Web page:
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Sleep: rats, birds, and me
by Chris Wilson

Did you know that there are some really good reasons to sleep late?

According to sleep researchers in Germany, people who sleep eight hours a night are more creative and artistic and possibly even smarter than those who arenít getting a full nightís sleep.

According to scientists, the sleeping brain, typically during deep sleep, undergoes changes that lead to creativity and problem-solving insight the next day.

The study used a mathematical task to prove that the well-rested bunch of subjects were better at solving the problem put before them than the sleep deprived ones. Good case for students getting a good nightís sleep before facing those final exams. (Maybe an extra long nightís sleep could cause me to balance my checkbook. Doubtful.)

While getting a good nightís sleep might seem effortless for some, apparently itís a real challenge for as many as 70 million Americans of all ages. The National Sleep Foundation found that 40% of adults ages 30 to 64 are so sleepy during the day that it interferes with their work and social functioning at least a few days each month. Thatís a lot of non-productivity.

I have a theory that when itís dark, people should be sleeping. If there are long nights in the winter, then we should respond with extra sleep. Just like the bears who hibernate in the winter.

I didnít think people were programmed to stay up during the night, even if there IS good television on then.

But a lot of studies are being done on sleeplessness. So far, the studies are showing that most people are genetically ďwiredĒ when it comes to their sleep patterns.

When people prefer to sleep isnít actually just a personal choice. People who just canít get out of the bed in the morning are probably wired differently than those who spring out of bed raring to go at 5 a.m. Those same early risers are most likely early-to-bedders, too.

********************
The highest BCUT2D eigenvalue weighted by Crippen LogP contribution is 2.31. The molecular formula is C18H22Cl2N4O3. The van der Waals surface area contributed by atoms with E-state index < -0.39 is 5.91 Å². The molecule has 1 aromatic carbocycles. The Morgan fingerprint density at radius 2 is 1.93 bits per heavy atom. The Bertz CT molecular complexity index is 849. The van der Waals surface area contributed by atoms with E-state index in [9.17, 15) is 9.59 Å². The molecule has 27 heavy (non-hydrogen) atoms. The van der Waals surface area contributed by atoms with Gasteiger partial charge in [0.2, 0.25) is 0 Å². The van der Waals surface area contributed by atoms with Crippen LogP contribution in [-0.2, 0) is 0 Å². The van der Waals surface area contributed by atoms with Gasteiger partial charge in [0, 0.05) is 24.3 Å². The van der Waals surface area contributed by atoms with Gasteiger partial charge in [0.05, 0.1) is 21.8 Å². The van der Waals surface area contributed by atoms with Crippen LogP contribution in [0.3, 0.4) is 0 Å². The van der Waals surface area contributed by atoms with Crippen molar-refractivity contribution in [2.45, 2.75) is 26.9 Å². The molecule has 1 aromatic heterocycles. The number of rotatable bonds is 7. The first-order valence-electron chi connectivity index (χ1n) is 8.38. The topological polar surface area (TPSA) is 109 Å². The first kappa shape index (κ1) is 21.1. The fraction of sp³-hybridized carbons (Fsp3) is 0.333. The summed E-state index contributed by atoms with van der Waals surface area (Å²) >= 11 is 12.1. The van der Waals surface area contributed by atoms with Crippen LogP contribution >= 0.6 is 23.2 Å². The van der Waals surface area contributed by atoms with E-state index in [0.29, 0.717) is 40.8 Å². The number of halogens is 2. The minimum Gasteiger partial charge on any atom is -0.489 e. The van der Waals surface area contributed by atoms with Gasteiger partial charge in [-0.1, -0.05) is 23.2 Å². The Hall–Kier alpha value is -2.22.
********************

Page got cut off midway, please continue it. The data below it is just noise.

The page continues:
Some people are just beginning to rev up for the evening when the late night talk shows are coming on TV. These ďnight owlsĒ are likely being controlled by contributions from multiple genes that are also influenced by environmental factors.

Of course, there are stress factors that also affect a personís ability to snooze. If people canít seem to calm their brains down enough after a hectic day at the office, it can have adverse effects on their nightís sleep. Other factors such as light and noise and temperature also play into the equation of getting a good nightís sleep -- not to mention a good pillow.

Most sleep labs use rats to study sleep deprivation and sleep waves. But there are also human sleep labs that use volunteers, often college students looking to pick up a bit of extra change for their studies.

I read that the University of Southern Mississippi is currently doing sleep research using birds.

USM is studying sleep loss and its effect on migratory birds. Most birds are active during the day and migrate during the night. Research shows that the birds make up for their lost sleep at night by taking little ďbird naps,Ē some while they are in flight. I guess they just put it on autopilot and drift off. I wonder if thatís the same thing that happens when a person drives somewhere half conscious and then later doesnít recall anything they passed on the way there.

The studies show that just half of the birdís brain sleeps while the other half remains active.

Scientists are trying to find out exactly what the purpose of sleep is. So far, they are learning that sleep enhances antibodies that keep people healthy. Sleep actually bolsters the immune system. Even one night of sleep deprivation can have a negative effect on oneís immune system -- not to mention the fact that daytime sleepiness can cause people to be less productive on the job and maybe even to take dangerous chances, especially while driving a vehicle.

Iím one who likes a good eight hours of sleep a night, but seldom gets it. There are some weeks when Iím on major sleep deficit and Iíd be hard pressed to perform any mathematical tasks like the study folks had to do. Iíd like to figure out how those migrating birds rest just one side of their brain at a time, and I could just keep on going without wasting all that down time snoozing. Iíve always dreamed of being part of a sleep study. I think I missed my calling in life.


Chris Wilson is a longtime journalist, rooted for quite a while in North Mississippi. Sheís thinking of semi-retirement in order to write that great American novel!

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